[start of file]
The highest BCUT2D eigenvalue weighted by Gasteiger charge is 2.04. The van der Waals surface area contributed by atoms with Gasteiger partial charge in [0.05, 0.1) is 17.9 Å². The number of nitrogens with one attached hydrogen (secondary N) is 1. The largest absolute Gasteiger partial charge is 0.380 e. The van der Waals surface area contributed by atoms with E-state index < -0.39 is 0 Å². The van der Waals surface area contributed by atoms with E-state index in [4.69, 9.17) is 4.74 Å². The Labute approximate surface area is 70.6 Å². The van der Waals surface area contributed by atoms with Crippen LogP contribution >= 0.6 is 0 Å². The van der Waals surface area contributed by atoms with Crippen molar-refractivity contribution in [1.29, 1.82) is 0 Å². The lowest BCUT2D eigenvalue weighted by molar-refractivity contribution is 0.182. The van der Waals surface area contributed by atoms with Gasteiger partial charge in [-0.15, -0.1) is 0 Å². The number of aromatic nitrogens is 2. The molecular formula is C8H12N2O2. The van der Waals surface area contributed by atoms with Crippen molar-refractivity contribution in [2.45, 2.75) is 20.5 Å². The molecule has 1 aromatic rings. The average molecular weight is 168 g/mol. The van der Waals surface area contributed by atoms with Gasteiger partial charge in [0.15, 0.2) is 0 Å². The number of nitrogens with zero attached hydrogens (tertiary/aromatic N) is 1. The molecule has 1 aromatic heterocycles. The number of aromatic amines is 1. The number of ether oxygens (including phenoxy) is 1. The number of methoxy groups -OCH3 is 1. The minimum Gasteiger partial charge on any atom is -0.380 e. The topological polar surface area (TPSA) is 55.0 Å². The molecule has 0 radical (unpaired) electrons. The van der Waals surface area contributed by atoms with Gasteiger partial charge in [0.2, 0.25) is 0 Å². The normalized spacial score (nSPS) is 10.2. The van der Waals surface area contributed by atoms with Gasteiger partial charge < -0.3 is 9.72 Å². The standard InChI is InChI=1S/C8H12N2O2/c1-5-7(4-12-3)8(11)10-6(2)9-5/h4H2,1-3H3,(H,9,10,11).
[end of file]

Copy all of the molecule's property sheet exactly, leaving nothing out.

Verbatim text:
The highest BCUT2D eigenvalue weighted by Gasteiger charge is 2.04. The van der Waals surface area contributed by atoms with Gasteiger partial charge in [0.05, 0.1) is 17.9 Å². The number of nitrogens with one attached hydrogen (secondary N) is 1. The largest absolute Gasteiger partial charge is 0.380 e. The van der Waals surface area contributed by atoms with E-state index < -0.39 is 0 Å². The van der Waals surface area contributed by atoms with E-state index in [4.69, 9.17) is 4.74 Å². The Labute approximate surface area is 70.6 Å². The van der Waals surface area contributed by atoms with Crippen LogP contribution >= 0.6 is 0 Å². The van der Waals surface area contributed by atoms with Crippen molar-refractivity contribution in [1.29, 1.82) is 0 Å². The lowest BCUT2D eigenvalue weighted by molar-refractivity contribution is 0.182. The van der Waals surface area contributed by atoms with Gasteiger partial charge in [-0.15, -0.1) is 0 Å². The number of aromatic nitrogens is 2. The molecular formula is C8H12N2O2. The van der Waals surface area contributed by atoms with Crippen molar-refractivity contribution in [2.45, 2.75) is 20.5 Å². The molecule has 1 aromatic rings. The average molecular weight is 168 g/mol. The van der Waals surface area contributed by atoms with Gasteiger partial charge in [0.15, 0.2) is 0 Å². The number of nitrogens with zero attached hydrogens (tertiary/aromatic N) is 1. The molecule has 1 aromatic heterocycles. The number of aromatic amines is 1. The number of ether oxygens (including phenoxy) is 1. The number of methoxy groups -OCH3 is 1. The minimum Gasteiger partial charge on any atom is -0.380 e. The topological polar surface area (TPSA) is 55.0 Å². The molecule has 0 radical (unpaired) electrons. The van der Waals surface area contributed by atoms with Gasteiger partial charge in [0.2, 0.25) is 0 Å². The normalized spacial score (nSPS) is 10.2. The van der Waals surface area contributed by atoms with Gasteiger partial charge < -0.3 is 9.72 Å². The standard InChI is InChI=1S/C8H12N2O2/c1-5-7(4-12-3)8(11)10-6(2)9-5/h4H2,1-3H3,(H,9,10,11).